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NCAA names 2018 Byers Scholarship recipients

Oklahoma’s Carmichael, Harvard’s Seward to receive $24,000 grants

An NCAA committee has selected two college athletes as recipients of Walter Byers Postgraduate Scholarships. Jennifer Carmichael, who was a thrower on the women’s track and field team at Oklahoma, earned her bachelor’s in chemical engineering in 2016 and will receive her master’s in global affairs this month. Michael Seward, who played on Harvard’s men’s ice hockey team, earned his bachelor’s in organismic and evolutionary biology in 2015 and is now a medical student at Harvard.

Established in 1988, the Walter Byers Postgraduate Scholarship program each year awards $24,000 grants to one male and one female recipient. The grants can be renewed for a second year. Recipients chosen by the NCAA Walter Byers Scholarship Committee are recognized as combining the best elements of mind and body to achieve national distinction for their achievements and to be future leaders in their chosen field of career service.

Jennifer Carmichael

Carmichael has prevailed in a number of challenging situations during college, starting with walking on to the track and field team at Oklahoma. Five years later, after earning an eighth-place finish in the discus throw at the Big 12 championships, she was honored as a Top Nine finalist for the NCAA Woman of the Year award.

She also brought that ambition to her academics, thriving in the male-dominated engineering program and graduating summa cum laude. During the past year while completing her graduate studies at Oklahoma, she has worked as an engineer at ExxonMobil.

Carmichael, who will begin a Master of Business Administration program in the fall at Stanford, hopes to use her skills to become a champion for all women. She was especially inspired by the entrepreneurial women she met during a mission trip to Haiti. “As a girl who fought to walk on in athletics, I strive to give women that same opportunity in business,” she said.

Among numerous other volunteer efforts, Carmichael has sponsored four students in Haiti and a Peruvian girl. She also has mentored engineering students on campus and elementary and high school students through various organizations.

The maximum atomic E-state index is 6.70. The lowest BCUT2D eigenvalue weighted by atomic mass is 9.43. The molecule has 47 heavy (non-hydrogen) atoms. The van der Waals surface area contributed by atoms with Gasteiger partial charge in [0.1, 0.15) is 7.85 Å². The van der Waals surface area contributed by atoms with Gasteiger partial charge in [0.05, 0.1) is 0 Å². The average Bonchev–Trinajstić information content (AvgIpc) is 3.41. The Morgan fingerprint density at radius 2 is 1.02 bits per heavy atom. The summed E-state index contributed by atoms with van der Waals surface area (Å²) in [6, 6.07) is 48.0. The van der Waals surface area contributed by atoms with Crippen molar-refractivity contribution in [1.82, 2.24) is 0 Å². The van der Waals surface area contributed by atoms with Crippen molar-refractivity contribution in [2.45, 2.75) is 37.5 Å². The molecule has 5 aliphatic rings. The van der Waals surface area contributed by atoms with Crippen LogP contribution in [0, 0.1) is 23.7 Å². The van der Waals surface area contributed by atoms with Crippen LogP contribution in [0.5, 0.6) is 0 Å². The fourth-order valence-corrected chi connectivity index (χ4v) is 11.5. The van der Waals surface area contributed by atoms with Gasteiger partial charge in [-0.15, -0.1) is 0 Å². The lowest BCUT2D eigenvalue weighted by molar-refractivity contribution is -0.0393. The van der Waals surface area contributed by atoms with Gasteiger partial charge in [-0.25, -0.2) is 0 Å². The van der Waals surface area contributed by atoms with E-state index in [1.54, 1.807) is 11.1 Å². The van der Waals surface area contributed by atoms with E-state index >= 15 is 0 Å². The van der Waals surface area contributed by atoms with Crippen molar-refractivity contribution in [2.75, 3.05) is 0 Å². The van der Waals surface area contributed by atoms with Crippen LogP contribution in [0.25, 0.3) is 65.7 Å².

“Jenny truly stands out among her peers as one of the most motivated,” David L. Boren, president at Oklahoma, wrote in his recommendation of Carmichael. “She has a true passion for serving others. I believe that she will change the world around her in an impactful way.”

Michael Seward

As a Division I ice hockey player at Harvard, Seward realized good fuel could give him an edge. “I found that when I paid more attention to eating nutrient-rich foods, I noticed a considerable change in how I felt and functioned on and off the ice,” he said.

Since then, he has turned that desire to maximize his training into a passion for improving health and wellness. During his junior year, Seward developed traffic-light nutrition labels for a Harvard cafe. Green labels indicated nutrient-rich food; yellow cautioned eat less often; and red meant eat sparingly. He expanded the program to 12 campus cafeterias for his senior thesis, publishing the results in the American Journal of Public Health.

Seward also had a reputation on his team for being a natural leader and a disciplined worker. “His food choices in the dining halls and work ethic in the gym rubbed off on his teammates,” said Ted Donato, head coach of the men’s ice hockey team. “He became the go-to off-ice expert, frequently answering questions about the best breakfast before games or tips on the team strength and conditioning testing.”

Among his various service activities, Seward co-chaired the Harvard Student-Athlete Advisory Committee, and he volunteered in Vietnam one summer, teaching physics to eighth- and ninth-grade students, often using sports to explore trajectory or acceleration.

Seward, who graduated magna cum laude in 2015, plans to pursue a career in clinical medicine that includes research and an active role in health policy.